17 September 2019

Blog: Monthly message from our Chair Sir Andrew Burns KCMG

Our key stories this month are about Future Bar Training and Youth Advocacy.

Our Future Bar Training consultation received a record number of responses, for which we are most grateful. Among many thoughtful responses we had detailed comments from both the Council of the Inns of Court (COIC) and the Bar Council. Over 500 barristers signed a letter in support of the model put forward by COIC and the Bar Council. Many barristers also wrote to us after the Commercial Bar Association (COMBAR) and the Chancery Bar Association asked their members to respond to the consultation. And we received 374 further substantive responses, 250 of which were from individual members of the Bar. We also received responses from other Specialist Bar Associations, special interest groups, students and pupils, academic institutions and BPTC providers, Chambers, judges and others. 

We are considering all these responses very carefully and the Board hopes to make a final decision on 23 March.

Meanwhile, we have also announced some new measures aimed at improving standards in the Youth Courts.

We have begun the process by publishing new guidance for barristers working in youth proceedings based on a set of essential competences that are expected of all advocates working with young people.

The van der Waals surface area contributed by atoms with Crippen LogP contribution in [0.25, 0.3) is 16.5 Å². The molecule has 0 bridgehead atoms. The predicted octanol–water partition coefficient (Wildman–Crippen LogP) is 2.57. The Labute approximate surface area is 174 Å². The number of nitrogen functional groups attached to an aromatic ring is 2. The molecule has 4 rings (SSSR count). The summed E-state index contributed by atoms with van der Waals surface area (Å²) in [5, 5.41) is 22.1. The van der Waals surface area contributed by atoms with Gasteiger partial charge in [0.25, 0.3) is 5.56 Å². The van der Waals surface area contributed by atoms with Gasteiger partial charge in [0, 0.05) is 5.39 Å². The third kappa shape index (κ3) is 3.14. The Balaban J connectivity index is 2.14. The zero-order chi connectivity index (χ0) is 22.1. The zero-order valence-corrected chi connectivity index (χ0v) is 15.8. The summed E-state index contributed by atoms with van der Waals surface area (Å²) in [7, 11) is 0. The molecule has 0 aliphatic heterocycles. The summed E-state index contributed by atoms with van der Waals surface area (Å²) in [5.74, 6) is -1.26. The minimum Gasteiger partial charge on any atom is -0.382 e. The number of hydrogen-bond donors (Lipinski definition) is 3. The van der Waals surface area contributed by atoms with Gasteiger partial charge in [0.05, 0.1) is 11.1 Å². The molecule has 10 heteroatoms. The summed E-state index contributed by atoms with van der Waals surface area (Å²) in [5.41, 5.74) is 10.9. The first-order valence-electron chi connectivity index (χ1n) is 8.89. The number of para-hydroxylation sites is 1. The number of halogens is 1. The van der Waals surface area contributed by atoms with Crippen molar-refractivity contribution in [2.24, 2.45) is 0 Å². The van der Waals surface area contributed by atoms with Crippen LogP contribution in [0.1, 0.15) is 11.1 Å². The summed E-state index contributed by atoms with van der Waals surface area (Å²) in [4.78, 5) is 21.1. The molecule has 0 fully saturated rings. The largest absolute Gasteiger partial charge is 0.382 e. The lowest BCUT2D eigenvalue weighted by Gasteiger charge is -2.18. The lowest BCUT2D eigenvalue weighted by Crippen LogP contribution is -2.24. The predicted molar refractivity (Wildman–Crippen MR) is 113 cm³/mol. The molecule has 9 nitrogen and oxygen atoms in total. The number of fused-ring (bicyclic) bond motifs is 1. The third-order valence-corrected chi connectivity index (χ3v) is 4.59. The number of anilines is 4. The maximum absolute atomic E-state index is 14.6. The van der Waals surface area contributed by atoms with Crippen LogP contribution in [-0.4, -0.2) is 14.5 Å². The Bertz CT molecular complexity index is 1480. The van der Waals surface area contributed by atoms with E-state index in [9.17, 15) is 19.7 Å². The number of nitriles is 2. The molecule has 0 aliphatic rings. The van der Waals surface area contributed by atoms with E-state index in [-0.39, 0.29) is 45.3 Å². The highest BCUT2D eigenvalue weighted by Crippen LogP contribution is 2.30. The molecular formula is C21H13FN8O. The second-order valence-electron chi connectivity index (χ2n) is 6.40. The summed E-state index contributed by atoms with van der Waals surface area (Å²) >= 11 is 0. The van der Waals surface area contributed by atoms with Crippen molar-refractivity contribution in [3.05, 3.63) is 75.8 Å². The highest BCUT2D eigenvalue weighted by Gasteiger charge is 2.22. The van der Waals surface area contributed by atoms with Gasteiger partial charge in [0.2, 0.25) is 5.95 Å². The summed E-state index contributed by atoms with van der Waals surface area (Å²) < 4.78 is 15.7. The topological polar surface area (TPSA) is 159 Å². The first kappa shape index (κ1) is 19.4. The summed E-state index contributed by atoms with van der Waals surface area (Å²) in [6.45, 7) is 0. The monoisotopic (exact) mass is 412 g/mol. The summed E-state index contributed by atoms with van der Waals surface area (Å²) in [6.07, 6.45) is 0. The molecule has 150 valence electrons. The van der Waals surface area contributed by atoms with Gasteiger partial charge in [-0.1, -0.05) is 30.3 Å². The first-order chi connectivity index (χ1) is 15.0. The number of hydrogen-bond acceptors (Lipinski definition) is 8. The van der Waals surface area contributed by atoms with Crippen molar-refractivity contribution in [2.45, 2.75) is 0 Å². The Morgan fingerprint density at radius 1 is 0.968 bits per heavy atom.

The competences themselves include specialist requirements in the following areas:

  • Law and procedure relating to criminal and youth justice;
  • Dealing with the vulnerability of young people;
  • Awareness of the background and needs of young people;
  • Communication and engagement; and
  • Awareness of the key organisations relevant to the youth justice sector.

This represents the first phase of changes to regulation in the light of the Youth Advocacy Proceedings research which we published in November 2015.

Later in the year we will also be introducing compulsory registration for barristers practising in youth courts. Whilst there are examples of good practice in this area, registration will allow us to identify all barristers who are working in the Youth Courts and where necessary to take steps to ensure that they have the specialist skills, knowledge and attributes that are crucial when working with young people.

We believe that this work is a priority, given the variable standards of advocacy the research found within the Youth Courts, and the vulnerability of the young people involved. We have worked with interested parties across the youth justice sector to develop these competences.